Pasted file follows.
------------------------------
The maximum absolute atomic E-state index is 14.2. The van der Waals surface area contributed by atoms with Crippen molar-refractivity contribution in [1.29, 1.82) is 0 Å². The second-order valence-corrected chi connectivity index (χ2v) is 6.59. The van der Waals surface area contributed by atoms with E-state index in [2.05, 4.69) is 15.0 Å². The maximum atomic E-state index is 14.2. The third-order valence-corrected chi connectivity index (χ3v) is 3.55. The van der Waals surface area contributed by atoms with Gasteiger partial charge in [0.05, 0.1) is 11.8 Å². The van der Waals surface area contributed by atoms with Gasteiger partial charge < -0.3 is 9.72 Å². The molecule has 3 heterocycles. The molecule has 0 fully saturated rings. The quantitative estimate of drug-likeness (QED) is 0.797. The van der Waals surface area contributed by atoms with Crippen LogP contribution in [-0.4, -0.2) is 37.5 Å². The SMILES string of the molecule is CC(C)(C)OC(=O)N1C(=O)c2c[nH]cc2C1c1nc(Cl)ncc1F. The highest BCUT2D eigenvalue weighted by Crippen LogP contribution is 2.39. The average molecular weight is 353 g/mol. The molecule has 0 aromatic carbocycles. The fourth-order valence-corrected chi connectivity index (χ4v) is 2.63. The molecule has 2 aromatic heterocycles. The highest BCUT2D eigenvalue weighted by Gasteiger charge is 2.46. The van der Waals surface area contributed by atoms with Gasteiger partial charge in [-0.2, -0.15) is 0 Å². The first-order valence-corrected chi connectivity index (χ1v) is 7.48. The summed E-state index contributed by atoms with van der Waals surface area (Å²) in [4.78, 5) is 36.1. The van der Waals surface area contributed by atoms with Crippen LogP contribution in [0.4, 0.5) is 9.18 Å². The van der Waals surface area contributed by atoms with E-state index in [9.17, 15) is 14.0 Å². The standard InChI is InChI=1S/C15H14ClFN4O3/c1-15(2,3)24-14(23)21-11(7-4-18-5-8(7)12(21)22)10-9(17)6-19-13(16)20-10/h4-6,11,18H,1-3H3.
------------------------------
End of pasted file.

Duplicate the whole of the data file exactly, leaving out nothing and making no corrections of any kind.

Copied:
The maximum absolute atomic E-state index is 14.2. The van der Waals surface area contributed by atoms with Crippen molar-refractivity contribution in [1.29, 1.82) is 0 Å². The second-order valence-corrected chi connectivity index (χ2v) is 6.59. The van der Waals surface area contributed by atoms with E-state index in [2.05, 4.69) is 15.0 Å². The maximum atomic E-state index is 14.2. The third-order valence-corrected chi connectivity index (χ3v) is 3.55. The van der Waals surface area contributed by atoms with Gasteiger partial charge in [0.05, 0.1) is 11.8 Å². The van der Waals surface area contributed by atoms with Gasteiger partial charge < -0.3 is 9.72 Å². The molecule has 3 heterocycles. The molecule has 0 fully saturated rings. The quantitative estimate of drug-likeness (QED) is 0.797. The van der Waals surface area contributed by atoms with Crippen LogP contribution in [-0.4, -0.2) is 37.5 Å². The SMILES string of the molecule is CC(C)(C)OC(=O)N1C(=O)c2c[nH]cc2C1c1nc(Cl)ncc1F. The highest BCUT2D eigenvalue weighted by Crippen LogP contribution is 2.39. The average molecular weight is 353 g/mol. The molecule has 0 aromatic carbocycles. The fourth-order valence-corrected chi connectivity index (χ4v) is 2.63. The molecule has 2 aromatic heterocycles. The highest BCUT2D eigenvalue weighted by Gasteiger charge is 2.46. The van der Waals surface area contributed by atoms with Gasteiger partial charge in [-0.2, -0.15) is 0 Å². The first-order valence-corrected chi connectivity index (χ1v) is 7.48. The summed E-state index contributed by atoms with van der Waals surface area (Å²) in [4.78, 5) is 36.1. The van der Waals surface area contributed by atoms with Crippen LogP contribution in [0.4, 0.5) is 9.18 Å². The van der Waals surface area contributed by atoms with E-state index in [9.17, 15) is 14.0 Å². The standard InChI is InChI=1S/C15H14ClFN4O3/c1-15(2,3)24-14(23)21-11(7-4-18-5-8(7)12(21)22)10-9(17)6-19-13(16)20-10/h4-6,11,18H,1-3H3.